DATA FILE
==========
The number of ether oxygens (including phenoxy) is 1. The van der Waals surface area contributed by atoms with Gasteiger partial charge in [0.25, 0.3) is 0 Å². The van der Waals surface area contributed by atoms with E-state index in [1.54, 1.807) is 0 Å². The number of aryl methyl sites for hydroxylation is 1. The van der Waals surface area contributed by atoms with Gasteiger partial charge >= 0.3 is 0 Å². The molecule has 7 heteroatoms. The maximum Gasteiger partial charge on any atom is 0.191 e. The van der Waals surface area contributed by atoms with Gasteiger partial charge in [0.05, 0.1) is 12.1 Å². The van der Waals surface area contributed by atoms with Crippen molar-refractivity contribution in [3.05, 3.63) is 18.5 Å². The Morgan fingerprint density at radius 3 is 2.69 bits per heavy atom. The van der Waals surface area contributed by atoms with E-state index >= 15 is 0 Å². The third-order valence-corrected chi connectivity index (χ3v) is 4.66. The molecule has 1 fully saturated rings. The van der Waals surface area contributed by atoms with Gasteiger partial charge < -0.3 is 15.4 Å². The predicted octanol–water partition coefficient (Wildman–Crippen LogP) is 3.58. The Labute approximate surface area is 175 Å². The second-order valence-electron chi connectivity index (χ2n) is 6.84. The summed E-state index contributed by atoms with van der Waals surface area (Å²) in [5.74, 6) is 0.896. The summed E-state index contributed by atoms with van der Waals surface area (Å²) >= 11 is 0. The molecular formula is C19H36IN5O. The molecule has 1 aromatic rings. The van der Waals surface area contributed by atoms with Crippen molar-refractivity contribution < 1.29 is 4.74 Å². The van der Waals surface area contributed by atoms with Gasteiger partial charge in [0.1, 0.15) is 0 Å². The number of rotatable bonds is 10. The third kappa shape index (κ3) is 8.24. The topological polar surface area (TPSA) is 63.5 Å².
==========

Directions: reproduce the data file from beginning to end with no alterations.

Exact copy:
The number of ether oxygens (including phenoxy) is 1. The van der Waals surface area contributed by atoms with Gasteiger partial charge in [0.25, 0.3) is 0 Å². The van der Waals surface area contributed by atoms with E-state index in [1.54, 1.807) is 0 Å². The number of aryl methyl sites for hydroxylation is 1. The van der Waals surface area contributed by atoms with Gasteiger partial charge >= 0.3 is 0 Å². The molecule has 7 heteroatoms. The maximum Gasteiger partial charge on any atom is 0.191 e. The van der Waals surface area contributed by atoms with Gasteiger partial charge in [0.05, 0.1) is 12.1 Å². The van der Waals surface area contributed by atoms with Crippen molar-refractivity contribution in [3.05, 3.63) is 18.5 Å². The Morgan fingerprint density at radius 3 is 2.69 bits per heavy atom. The van der Waals surface area contributed by atoms with E-state index >= 15 is 0 Å². The third-order valence-corrected chi connectivity index (χ3v) is 4.66. The molecule has 1 fully saturated rings. The van der Waals surface area contributed by atoms with Gasteiger partial charge < -0.3 is 15.4 Å². The predicted octanol–water partition coefficient (Wildman–Crippen LogP) is 3.58. The Labute approximate surface area is 175 Å². The second-order valence-electron chi connectivity index (χ2n) is 6.84. The summed E-state index contributed by atoms with van der Waals surface area (Å²) in [5.74, 6) is 0.896. The summed E-state index contributed by atoms with van der Waals surface area (Å²) >= 11 is 0. The molecular formula is C19H36IN5O. The molecule has 1 aromatic rings. The van der Waals surface area contributed by atoms with Crippen molar-refractivity contribution < 1.29 is 4.74 Å². The van der Waals surface area contributed by atoms with Gasteiger partial charge in [0.1, 0.15) is 0 Å². The number of rotatable bonds is 10. The third kappa shape index (κ3) is 8.24. The topological polar surface area (TPSA) is 63.5 Å².